Latest Oculus Rift dev kit shipping this month
We’re still a ways off from a consumer-ready version of the Oculus Rift VR headset, but it’s drawing nearer with each new development kit release. And a whole lot of them are soon to be out in the wild, as Oculus VR announced last night that Development Kit 2 pre-orders will begin shipping this month, with first units hitting developers the week of 14 July.
That said, Oculus claims to have more than 45,000 pre-orders for the kit, but only about 10,000 headsets will actually make it out to developers during July. The rest should ship in August, bringing game and content developers a massively updated version of the highly-anticipated device.
Development Kit 2 bumps the display resolution to 1080p and adds external motion tracking via a camera, which significantly reduces motion sickness for many players and allows for more immersive experiences. Oculus VR is still taking pre-orders for the unit, with new orders slated to ship in September, but just to stress this once more—it’s development hardware, not a consumer-ready device. Purchase at your own risk.
[Source: Oculus Developer Forums]
More after the break...
Mountain is an arty mountain simulator
Between Goat Simulator and Rock Simulator, developers are pushing the simulation tag into the realm of parody. However, Mountain—released yesterday on PC, Mac, and iOS—wears its tag of “mountain simulator” without a wink or tongue pressed firmly against cheek. It’s probably not exactly the kind of game you’re expecting, either.
Created by artist David OReilly, the man behind the fictional hologram game in Spike Jonze’s film, Her, Mountain begins by asking you to answer three questions with drawings, and then generates a virtual mountain based on your response. From there, the atmospheric game promises “no controls,” that “things grow and things die” and “nature expresses itself,” and amusingly, “~ 50 hours of gameplay.”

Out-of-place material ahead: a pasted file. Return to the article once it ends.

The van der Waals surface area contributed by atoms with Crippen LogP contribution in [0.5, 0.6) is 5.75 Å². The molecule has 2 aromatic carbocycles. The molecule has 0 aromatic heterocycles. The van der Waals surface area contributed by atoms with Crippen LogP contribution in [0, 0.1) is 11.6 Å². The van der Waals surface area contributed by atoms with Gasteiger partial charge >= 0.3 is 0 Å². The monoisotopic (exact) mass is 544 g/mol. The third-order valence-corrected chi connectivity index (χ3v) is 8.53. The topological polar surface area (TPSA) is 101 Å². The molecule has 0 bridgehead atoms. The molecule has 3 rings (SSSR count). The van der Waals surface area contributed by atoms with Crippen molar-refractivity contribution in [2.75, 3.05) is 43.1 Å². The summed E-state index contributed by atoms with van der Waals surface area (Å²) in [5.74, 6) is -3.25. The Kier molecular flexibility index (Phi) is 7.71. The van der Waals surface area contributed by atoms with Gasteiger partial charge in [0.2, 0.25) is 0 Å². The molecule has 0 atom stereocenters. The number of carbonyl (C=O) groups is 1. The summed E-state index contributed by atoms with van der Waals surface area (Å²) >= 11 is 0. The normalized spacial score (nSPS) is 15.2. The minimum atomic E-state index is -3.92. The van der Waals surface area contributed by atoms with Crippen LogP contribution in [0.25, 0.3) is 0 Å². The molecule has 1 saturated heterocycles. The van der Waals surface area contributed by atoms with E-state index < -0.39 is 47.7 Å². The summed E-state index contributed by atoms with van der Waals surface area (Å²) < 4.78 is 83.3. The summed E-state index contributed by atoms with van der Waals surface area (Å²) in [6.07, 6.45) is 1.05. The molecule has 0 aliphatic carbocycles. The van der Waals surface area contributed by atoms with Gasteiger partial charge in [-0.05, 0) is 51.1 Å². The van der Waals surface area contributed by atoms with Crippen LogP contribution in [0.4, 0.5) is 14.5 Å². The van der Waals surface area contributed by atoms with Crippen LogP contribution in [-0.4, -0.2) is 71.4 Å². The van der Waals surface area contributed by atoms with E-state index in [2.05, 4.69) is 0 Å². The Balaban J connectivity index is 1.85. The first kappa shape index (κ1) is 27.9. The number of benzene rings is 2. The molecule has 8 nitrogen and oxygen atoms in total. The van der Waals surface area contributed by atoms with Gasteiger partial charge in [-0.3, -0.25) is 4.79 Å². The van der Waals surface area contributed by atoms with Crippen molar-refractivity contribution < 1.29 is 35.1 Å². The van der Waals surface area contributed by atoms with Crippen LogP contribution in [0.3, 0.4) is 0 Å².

Anyone put off by experimental art games will have already stopped reading before the end of that sentence, but those with more of an open mind can check it out on any platform today for just £1.
Songza acquired by Google, will continue running
As rumoured last month, Google went ahead and acquired streaming music service Songza, the companies announced yesterday. The New York Times reports that the deal is worth more than US$39 million—much more than the original US$15 million expectation, but a far cry from the $3 billion that Apple spent for Beats Music bundled with the Beats headphone business.
Songza is known for its distinctive curation approach, which asks users to input a mood or situation and then be provided relevant songs. The service will continue to operate, with the company promising that they’ll be making it “faster, smarter, and even more fun to use.” Additionally, the team is expected to begin contributing their talents to Google Play Music and possibly even YouTube.